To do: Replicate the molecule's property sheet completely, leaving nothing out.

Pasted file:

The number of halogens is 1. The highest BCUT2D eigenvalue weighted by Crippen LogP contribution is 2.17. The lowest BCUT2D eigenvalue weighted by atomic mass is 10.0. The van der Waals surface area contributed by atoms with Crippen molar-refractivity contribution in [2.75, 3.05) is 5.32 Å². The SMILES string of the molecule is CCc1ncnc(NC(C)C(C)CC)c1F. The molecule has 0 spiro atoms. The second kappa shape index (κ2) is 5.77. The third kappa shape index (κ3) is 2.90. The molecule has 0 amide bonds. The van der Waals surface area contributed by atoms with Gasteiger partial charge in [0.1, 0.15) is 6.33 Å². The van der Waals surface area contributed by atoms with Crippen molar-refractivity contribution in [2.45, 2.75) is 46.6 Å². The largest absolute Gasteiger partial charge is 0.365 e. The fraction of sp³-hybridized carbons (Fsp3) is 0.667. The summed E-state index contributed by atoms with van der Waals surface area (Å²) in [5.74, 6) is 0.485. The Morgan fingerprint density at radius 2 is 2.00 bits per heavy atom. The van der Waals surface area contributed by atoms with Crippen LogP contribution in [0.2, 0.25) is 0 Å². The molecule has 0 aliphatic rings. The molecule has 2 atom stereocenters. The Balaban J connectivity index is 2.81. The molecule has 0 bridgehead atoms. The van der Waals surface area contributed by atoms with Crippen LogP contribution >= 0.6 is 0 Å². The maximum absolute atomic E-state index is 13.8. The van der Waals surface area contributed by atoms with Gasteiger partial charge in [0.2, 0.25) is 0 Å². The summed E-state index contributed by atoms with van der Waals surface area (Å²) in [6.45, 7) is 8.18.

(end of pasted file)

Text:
The number of halogens is 1. The highest BCUT2D eigenvalue weighted by Crippen LogP contribution is 2.17. The lowest BCUT2D eigenvalue weighted by atomic mass is 10.0. The van der Waals surface area contributed by atoms with Crippen molar-refractivity contribution in [2.75, 3.05) is 5.32 Å². The SMILES string of the molecule is CCc1ncnc(NC(C)C(C)CC)c1F. The molecule has 0 spiro atoms. The second kappa shape index (κ2) is 5.77. The third kappa shape index (κ3) is 2.90. The molecule has 0 amide bonds. The van der Waals surface area contributed by atoms with Gasteiger partial charge in [0.1, 0.15) is 6.33 Å². The van der Waals surface area contributed by atoms with Crippen molar-refractivity contribution in [2.45, 2.75) is 46.6 Å². The largest absolute Gasteiger partial charge is 0.365 e. The fraction of sp³-hybridized carbons (Fsp3) is 0.667. The summed E-state index contributed by atoms with van der Waals surface area (Å²) in [5.74, 6) is 0.485. The Morgan fingerprint density at radius 2 is 2.00 bits per heavy atom. The van der Waals surface area contributed by atoms with Crippen LogP contribution in [0.2, 0.25) is 0 Å². The molecule has 0 aliphatic rings. The molecule has 2 atom stereocenters. The Balaban J connectivity index is 2.81. The molecule has 0 bridgehead atoms. The van der Waals surface area contributed by atoms with Crippen LogP contribution >= 0.6 is 0 Å². The maximum absolute atomic E-state index is 13.8. The van der Waals surface area contributed by atoms with Gasteiger partial charge in [0.2, 0.25) is 0 Å². The summed E-state index contributed by atoms with van der Waals surface area (Å²) in [6.45, 7) is 8.18.